Review of the new game Dead Island
Two new players join the Husky hockey team
A look at studying abroad in the Czech Republic
Michigan Tech Lode
September 15, 2011
Serving the Michigan Tech Community Since 1921
Walker’s history on campus Michigan Tech’s Department of Humanities, housed in Walker Arts and Humanities Center, has one of the university’s deepest secrets. Walker ’s basement is a swimming pool. Built in 1949, Walker was originally the Sherman Gym, which housed the u n i v e r s i t y ’s Department of Physical Education. The building was named after the long-time Tech coach and sports program promoter. The pool was 30’ by 75’ and
had a one-meter high diving board. It held 40 swimmers, and the pool area seated 150 people during swim meets. Humanities professor emeritus Dr. Charles Nelson remembered, “The pool was used by the swim team, but, because it only had a short
opened, The Michigan Tech Lode specified the swimming schedule and rules for the pool in an Oct. 6, 1949 article, which said, “Notice to the male species – the gym is definitely off limits to men when the girls are working out!” The schedule included
not allowed to wear a swimsuit. “ ...Weweallwere had to swim buck naked. diving board, the team most times had to travel to other colleges for meets.” Along with students, faculty also used the swimming pool. When the pool first
JENI JOBST Lode Writer
open swimming, ladies’ night, faculty, and kids’ classes. Men were required to swim nude. The Tech Alum Newsletter, continued on 2
Connection difficulties; adjust your computer to get full connectivity MICHAEL FRIESEN Lode Writer Michigan Tech sees many changes every summer, especially this past year as budget constraints have forced the MTU administration to take cost-cutting measures. Of those measures, one of them was the centralization of Information Technology (IT); Michigan Tech now provides its own Internet access instead of contracting with an outside source. This has, however, created a slight transitional difficulty, and returning students will find that their previous means of registering for Resnet (simply plugging into the wall connection, opening a browser and signing in with ISO) results in a poor and unreliable connection. There is a way to correct this, which can be found at (http://www.tc.mtu. edu/resnet/configuration/index. php) and is printed below for convenience for Windows XP and Vista.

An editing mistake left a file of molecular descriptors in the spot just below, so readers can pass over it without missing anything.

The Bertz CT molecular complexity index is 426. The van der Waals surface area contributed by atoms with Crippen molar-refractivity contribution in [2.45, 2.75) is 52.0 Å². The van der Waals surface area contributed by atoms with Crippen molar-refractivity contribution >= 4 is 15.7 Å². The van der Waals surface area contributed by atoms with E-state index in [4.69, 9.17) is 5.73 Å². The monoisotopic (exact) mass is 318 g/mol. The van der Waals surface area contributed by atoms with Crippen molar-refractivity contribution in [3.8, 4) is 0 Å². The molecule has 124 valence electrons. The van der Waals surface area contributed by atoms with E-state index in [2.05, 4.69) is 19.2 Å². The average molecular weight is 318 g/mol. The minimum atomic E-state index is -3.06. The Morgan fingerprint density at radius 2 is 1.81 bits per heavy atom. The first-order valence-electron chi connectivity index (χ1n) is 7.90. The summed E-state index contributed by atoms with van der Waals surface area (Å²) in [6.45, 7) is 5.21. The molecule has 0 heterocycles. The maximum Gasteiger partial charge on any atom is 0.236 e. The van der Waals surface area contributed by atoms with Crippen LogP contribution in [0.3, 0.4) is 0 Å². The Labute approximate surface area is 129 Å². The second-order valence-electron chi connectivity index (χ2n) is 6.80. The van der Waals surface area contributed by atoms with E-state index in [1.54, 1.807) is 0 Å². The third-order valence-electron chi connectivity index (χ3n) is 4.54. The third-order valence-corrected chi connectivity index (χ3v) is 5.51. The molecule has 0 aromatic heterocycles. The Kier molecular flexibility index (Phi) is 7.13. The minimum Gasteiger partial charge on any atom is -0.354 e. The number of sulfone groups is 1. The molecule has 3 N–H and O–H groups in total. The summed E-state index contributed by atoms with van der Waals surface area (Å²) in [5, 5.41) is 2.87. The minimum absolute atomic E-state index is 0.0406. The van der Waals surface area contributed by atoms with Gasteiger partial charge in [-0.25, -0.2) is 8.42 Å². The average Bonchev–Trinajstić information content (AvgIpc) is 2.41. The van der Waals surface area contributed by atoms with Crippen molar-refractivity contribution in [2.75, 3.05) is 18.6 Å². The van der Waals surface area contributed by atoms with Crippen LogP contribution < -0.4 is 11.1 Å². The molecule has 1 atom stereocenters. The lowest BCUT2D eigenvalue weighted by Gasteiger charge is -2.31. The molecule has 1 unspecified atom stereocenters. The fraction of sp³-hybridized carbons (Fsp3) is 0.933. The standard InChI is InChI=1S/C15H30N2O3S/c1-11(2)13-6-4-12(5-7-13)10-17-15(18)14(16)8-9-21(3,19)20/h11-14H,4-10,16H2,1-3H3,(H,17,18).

For Windows XP or Vista: 1. Open the Start Menu and select Run (the command prompt) 2. Type services.msc in the Open field of the Run dialog box and click OK to open the Services window
Sherman Gymnasium: The audience looks on as George Romney campaigns for Governor in 1962 Photo courtesy of Michigan Tech Archives
The local beat: Prepare for the Parade of Nations AMBER VOGHT Lode Writer It’s that time of the year again – fall! Walking to class on brisk mornings, the smell of apples in the air, and the color of the leaves changing everywhere you go. This is surely a time to embrace the beauty of the area before the snow falls, but do you know where to go? Mid September is full of
activities that are sure to have you enjoying the beauty of fall as well as getting to know your way around Houghton and the Keweenaw a little more. Pick an afternoon to do some exploring and visit (http:// www.keweenaw.info/) to find some exciting destinations up north! My personal favorite is visiting Brockway Mountain on a sunny day, while making sure to stop along the way for lunch and some spontaneous
exploring. This weekend is also a weekend for celebrating diversity, with the 22 nd Annual Parade of Nations taking place this Saturday, Sept. 17. The parade starts at 11 a.m. in downtown Hancock and ends at the Dee stadium in Houghton. For more information about Parade of Nations times and events, check out (http://www. mtu.edu/international/eventsprograms/parade-nations/)